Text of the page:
The Housing Act 1988 (as amended by the Housing Act 1996) clearly laid down the definition of an Assured Tenancy…
- The property is to be let to an individual(s)
- The property is to be used as that individual’s sole or principle residence
- The annual rent is less than £100,000
- The Landlord is not deemed to be a resident landlord
If all of these points are met then it is a fact that the property will be let under an Assured Shorthold Tenancy. It is not up to any person to decide that a let is anything other than an AST if the law says that it is indeed an AST.
In order to have a Holiday Let the occupant must be genuinely on holiday. In other words…
If the occupant gets up late, puts on shorts and sandals and a baseball cap and goes out in the garden to kick a football about with a young son then more than likely that person is on holiday.
If, however, the occupant gets up early, dresses in a business suit and leaves the property with a briefcase, brolly and bowler hat and catches the 7.00am train then I would argue strongly that the person is most definitely not on holiday
SHORT LET OR HOLIDAY LET?
I have had a recent example of a potential problem over a supposed ‘Holiday Let’. A friend of mine purchased a property as their home but the property required major works to be done. While these works were taking place the property would be rendered uninhabitable. The friend therefore approached a company who offered ‘Short Lets’ and ‘Holiday Lets’.
If the occupant rises early, puts on a suit and catches the 7am train, he is not on holiday!
The friend and her partner rented an apartment for two months on a ‘Holiday Let’ agreement. They needed the accommodation quickly, know nothing about residential lettings and so signed the Holiday Let agreement for two months.
They quickly realised that the works to their home were going to take considerably longer than planned and so contacted the landlord to say that they would be staying on. The landlord said they could not stay as the property was already re-let in mid-April.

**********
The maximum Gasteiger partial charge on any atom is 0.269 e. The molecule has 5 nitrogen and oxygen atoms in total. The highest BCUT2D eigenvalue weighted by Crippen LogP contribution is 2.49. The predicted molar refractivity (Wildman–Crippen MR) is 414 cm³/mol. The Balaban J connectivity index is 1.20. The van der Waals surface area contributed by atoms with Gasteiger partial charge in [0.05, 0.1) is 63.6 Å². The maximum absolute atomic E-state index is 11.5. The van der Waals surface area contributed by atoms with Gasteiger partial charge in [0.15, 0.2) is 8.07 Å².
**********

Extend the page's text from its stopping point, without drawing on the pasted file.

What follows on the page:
This caused them an enormous amount of stress and worry; they had understood that they could stay on if necessary.
The question here is whether they actually had an assured shorthold tenancy: 1) they are individuals; 2) the property would have been used as their sole home as the other property was uninhabitable; 3) the rent was well below £100,000 pa; 4) the landlord was not a resident landlord. They therefore met all the requirements for an AST. This meant that they could not be asked to leave earlier than six months and the landlord would have to serve them two months’ notice after four months had passed. None of this happened.
In fact my friends were too frightened of being homeless so found alternative accommodation and will be moving in a few days. It would, however, have been a very interesting case to argue; I wonder what the outcome would have been!
Landlords should be wary of offering property to let under the ‘Holiday Let’ banner. There are also very different tax rules for holiday lets and longer lets which can catch a landlord unawares.
Tenancy types and airbnb
Tessa J Shepperson – a specialist landlord & tenant lawyer and a director of Landlord Law Services adds:
When is a tenancy a tenancy and when is it a Holiday Let – and where does an airbnb ‘let’ fit in?
Assured Shorthold Tenancies – this is the ‘default’ tenancy type which will be created (under the Housing Act 1988) unless one of the exceptions apply. The exceptions are all set out in Schedule 1 of the Act. Most of them will not apply in an Airbnb situation. These are the most relevant:
Holiday lets – this is where a property is let for the purpose of a holiday only. Generally, this will be where the guest has a main home elsewhere and the let is for less than three months. However, these last two on their own do not necessarily mean it is a holiday let, so it is best to actually say in your agreement (if you use one) that the property is being let solely for the purpose of a holiday.
Resident landlords – this is where the landlord lives in self-contained accommodation in the same building, e.g. a granny annex or ‘garden flat’.
These rules will always apply. The fact that Airbnb describes people as ‘hosts’ and ‘guests’ does not change their occupation rights. Airbnb is just an advertising platform (albeit a very effective advertising platform), a way to find people to rent to and earn money. Using Airbnb does not change the law.